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Is Buying a Home a Good Savings Vehicle? http://www.homeownersinsurance.org/is-buying-a-home-a-good-savings-vehicle/ http://www.homeownersinsurance.org/is-buying-a-home-a-good-savings-vehicle/#respond Mon, 05 Jul 2010 17:57:07 +0000 http://www.homeownersinsurance.org/?p=706 Until recently, most anyone would tell you that it makes more sense to buy a house than rent, if you are able to afford to do so. The reasons, they would claim, are simple. Namely, when you rent, you throw your money away, and will never see it again, but when you buy, you build equity. But, when you factor in other concerns like home maintenance and repair, homeowners insurance, and taxes, is it really the best way to build a nest egg?

It Depends

The answer varies, depending on a number of circumstances, including your location, your credit (and the resulting interest rate), and market factors over which you have no control and likely can’t predict with any degree of accuracy. Ultimately, if you really want to know what makes sense for your situation, you need to do a little homework.

Understand the Interest

With most mortgage loans, the overwhelming majority of what you will be paying for the first 10 years is interest. Interest paid is money thrown away that you will never see again, every bit as much as rent is. For the first 5 years, an average of 80% of what a homeowner pays covers interest. Years 6-10 still see the homeowner divesting 70% of his payment into interest. Unless your housing costs are actually lower than what you were paying to rent, you probably would do much better investing your money into something else.

What Constitutes Housing Costs

When determining your housing costs, it’s important to keep in mind that your mortgage or rent is just the beginning of it. If you’re a homeowner, you also need to factor in homeowners insurance. You also need to consider the costs of upkeep. Small things like gas for the lawn mower stack with larger tag issues like fixing plumbing or wiring, repainting every 8 years or so, and replacing the roof every 20 years. By the time many homeowners have any significant equity, they find that they need to borrow against it to maintain the house, keeping them in a cycle of debt.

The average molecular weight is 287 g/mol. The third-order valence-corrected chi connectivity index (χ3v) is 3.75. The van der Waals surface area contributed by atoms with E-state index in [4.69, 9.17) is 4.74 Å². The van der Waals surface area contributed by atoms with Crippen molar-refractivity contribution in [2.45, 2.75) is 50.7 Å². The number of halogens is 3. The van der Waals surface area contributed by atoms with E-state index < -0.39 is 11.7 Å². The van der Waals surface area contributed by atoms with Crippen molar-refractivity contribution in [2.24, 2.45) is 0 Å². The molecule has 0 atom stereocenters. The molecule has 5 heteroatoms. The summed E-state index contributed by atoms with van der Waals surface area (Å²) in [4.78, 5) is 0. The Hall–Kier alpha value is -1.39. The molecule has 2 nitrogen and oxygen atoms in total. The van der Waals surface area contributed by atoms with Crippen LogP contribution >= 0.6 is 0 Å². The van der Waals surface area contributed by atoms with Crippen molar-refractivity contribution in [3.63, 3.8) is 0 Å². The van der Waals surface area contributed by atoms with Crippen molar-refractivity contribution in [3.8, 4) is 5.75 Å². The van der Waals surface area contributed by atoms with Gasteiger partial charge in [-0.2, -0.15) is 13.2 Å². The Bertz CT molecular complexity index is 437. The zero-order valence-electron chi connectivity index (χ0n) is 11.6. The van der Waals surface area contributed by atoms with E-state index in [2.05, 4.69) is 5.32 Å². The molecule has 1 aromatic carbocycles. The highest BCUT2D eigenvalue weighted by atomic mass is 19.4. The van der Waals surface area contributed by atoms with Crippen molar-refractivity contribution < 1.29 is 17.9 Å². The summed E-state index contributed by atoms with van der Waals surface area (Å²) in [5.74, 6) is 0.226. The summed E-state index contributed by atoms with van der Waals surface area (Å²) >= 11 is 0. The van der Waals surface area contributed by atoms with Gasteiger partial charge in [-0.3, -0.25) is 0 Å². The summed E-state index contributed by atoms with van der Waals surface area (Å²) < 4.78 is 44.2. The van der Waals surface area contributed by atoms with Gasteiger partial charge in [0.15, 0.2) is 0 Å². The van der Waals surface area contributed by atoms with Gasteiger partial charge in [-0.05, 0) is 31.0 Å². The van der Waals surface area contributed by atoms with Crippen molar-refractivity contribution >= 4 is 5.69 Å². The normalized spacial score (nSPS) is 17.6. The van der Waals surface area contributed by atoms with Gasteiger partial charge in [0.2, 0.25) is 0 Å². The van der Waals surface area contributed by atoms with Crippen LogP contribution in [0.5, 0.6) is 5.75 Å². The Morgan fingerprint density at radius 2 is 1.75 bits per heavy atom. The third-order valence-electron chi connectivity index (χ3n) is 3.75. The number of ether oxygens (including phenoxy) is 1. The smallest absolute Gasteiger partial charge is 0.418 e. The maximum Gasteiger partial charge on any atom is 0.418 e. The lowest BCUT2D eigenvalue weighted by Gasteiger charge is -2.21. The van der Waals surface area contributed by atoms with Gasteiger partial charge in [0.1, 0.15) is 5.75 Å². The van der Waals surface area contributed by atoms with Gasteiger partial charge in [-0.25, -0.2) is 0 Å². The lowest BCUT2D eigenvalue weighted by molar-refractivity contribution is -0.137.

If You’re Going to Buy

There are at least one very good reason to buy a house, in any market. To live in it. If you are going to be in the same house for the duration of a 30 year mortgage, then you can certainly make a case that it is a worthwhile investment. You will get back a good part of what you put in (though by no means all, in most cases), and you will have had the benefit of living there. Today, however, homeowners average barely 7 years in a home before trading it in for another house and another mortgage. And if you do that, in most cases, you throw away considerably more money than if you had just rented.

Photo via alancleaver_2000

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Top 50 Landscaping Sites for Help and Inspiration http://www.homeownersinsurance.org/top-50-landscaping-blogs/ http://www.homeownersinsurance.org/top-50-landscaping-blogs/#comments Fri, 16 Apr 2010 15:02:15 +0000 http://www.homeownersinsurance.org/?p=328

Landscaping your property is the absolute best way to improve the “curb appeal” of your home. Whether you’re looking to improve the property value, or you just want to make your lawn & gardens look nice, it sure isn’t easy. It’s tough enough coming up with inspiration for the look you desire that will work with the challenges of the land you’re working with. What makes it more difficult is the up-keep and knowledge that must go along with it. We’ve compiled a list of our top 50 favorite sites to help you with inspiration and information for making your property the talk of the neighborhood:

Professional Landscaping

1.      Green Bay Nursery: Landscaping and gardens

2.      Backyard Oasis: Designer landscape and swimming pool creations.

3.      Partridge Design: Fine landscaping design since 1977.

4.      Clearwater Summit Group, Inc.: Residential landscaping services – Commercial, Residential, Renovations, Other Landscaping Projects.

5.      Hanselman Landscaping: Garden Design and Installation, Japanese Gardens, Garden Care, and Specialty Trees.

6.      Garden Designer: Landscape and garden design and ideas.

7.      Landscaping Blog | Landscape Design: Landscaping and garden design ideas.

8.      Landscape – Urbanism: Focus is on landscaping and vegetated architecture, urbanism, green roofs, living walls, and ecological planning.